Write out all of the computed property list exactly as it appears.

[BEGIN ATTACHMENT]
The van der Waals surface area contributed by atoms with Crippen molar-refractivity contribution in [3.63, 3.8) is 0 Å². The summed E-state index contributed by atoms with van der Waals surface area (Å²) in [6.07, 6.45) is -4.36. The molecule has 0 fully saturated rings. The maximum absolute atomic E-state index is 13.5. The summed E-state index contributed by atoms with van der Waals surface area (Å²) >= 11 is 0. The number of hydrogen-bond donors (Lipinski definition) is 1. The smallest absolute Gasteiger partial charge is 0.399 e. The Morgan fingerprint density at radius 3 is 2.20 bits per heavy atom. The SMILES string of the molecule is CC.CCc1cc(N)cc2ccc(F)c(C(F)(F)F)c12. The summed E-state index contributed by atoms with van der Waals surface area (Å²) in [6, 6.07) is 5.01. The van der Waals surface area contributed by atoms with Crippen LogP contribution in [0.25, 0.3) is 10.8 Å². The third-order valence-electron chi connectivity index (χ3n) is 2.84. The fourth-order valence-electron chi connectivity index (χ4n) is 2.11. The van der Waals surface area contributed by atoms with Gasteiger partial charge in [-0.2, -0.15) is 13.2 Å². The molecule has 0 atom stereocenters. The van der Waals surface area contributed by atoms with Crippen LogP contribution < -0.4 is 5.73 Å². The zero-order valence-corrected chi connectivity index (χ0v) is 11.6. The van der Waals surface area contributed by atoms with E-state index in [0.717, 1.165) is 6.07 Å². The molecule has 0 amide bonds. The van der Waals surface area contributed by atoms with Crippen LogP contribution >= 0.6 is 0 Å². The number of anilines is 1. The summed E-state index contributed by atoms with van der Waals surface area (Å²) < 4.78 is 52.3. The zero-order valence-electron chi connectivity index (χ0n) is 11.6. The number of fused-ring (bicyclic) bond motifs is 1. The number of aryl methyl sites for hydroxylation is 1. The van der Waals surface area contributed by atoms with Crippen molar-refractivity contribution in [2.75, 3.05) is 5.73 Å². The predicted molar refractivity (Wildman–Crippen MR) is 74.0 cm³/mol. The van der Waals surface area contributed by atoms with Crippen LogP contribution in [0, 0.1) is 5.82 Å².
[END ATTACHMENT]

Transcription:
The van der Waals surface area contributed by atoms with Crippen molar-refractivity contribution in [3.63, 3.8) is 0 Å². The summed E-state index contributed by atoms with van der Waals surface area (Å²) in [6.07, 6.45) is -4.36. The molecule has 0 fully saturated rings. The maximum absolute atomic E-state index is 13.5. The summed E-state index contributed by atoms with van der Waals surface area (Å²) >= 11 is 0. The number of hydrogen-bond donors (Lipinski definition) is 1. The smallest absolute Gasteiger partial charge is 0.399 e. The Morgan fingerprint density at radius 3 is 2.20 bits per heavy atom. The SMILES string of the molecule is CC.CCc1cc(N)cc2ccc(F)c(C(F)(F)F)c12. The summed E-state index contributed by atoms with van der Waals surface area (Å²) in [6, 6.07) is 5.01. The van der Waals surface area contributed by atoms with Crippen LogP contribution in [0.25, 0.3) is 10.8 Å². The third-order valence-electron chi connectivity index (χ3n) is 2.84. The fourth-order valence-electron chi connectivity index (χ4n) is 2.11. The van der Waals surface area contributed by atoms with Gasteiger partial charge in [-0.2, -0.15) is 13.2 Å². The molecule has 0 atom stereocenters. The van der Waals surface area contributed by atoms with Crippen LogP contribution < -0.4 is 5.73 Å². The zero-order valence-corrected chi connectivity index (χ0v) is 11.6. The van der Waals surface area contributed by atoms with E-state index in [0.717, 1.165) is 6.07 Å². The molecule has 0 amide bonds. The van der Waals surface area contributed by atoms with Crippen LogP contribution >= 0.6 is 0 Å². The number of anilines is 1. The summed E-state index contributed by atoms with van der Waals surface area (Å²) < 4.78 is 52.3. The zero-order valence-electron chi connectivity index (χ0n) is 11.6. The number of fused-ring (bicyclic) bond motifs is 1. The number of aryl methyl sites for hydroxylation is 1. The van der Waals surface area contributed by atoms with Crippen molar-refractivity contribution in [2.75, 3.05) is 5.73 Å². The predicted molar refractivity (Wildman–Crippen MR) is 74.0 cm³/mol. The van der Waals surface area contributed by atoms with Crippen LogP contribution in [0, 0.1) is 5.82 Å².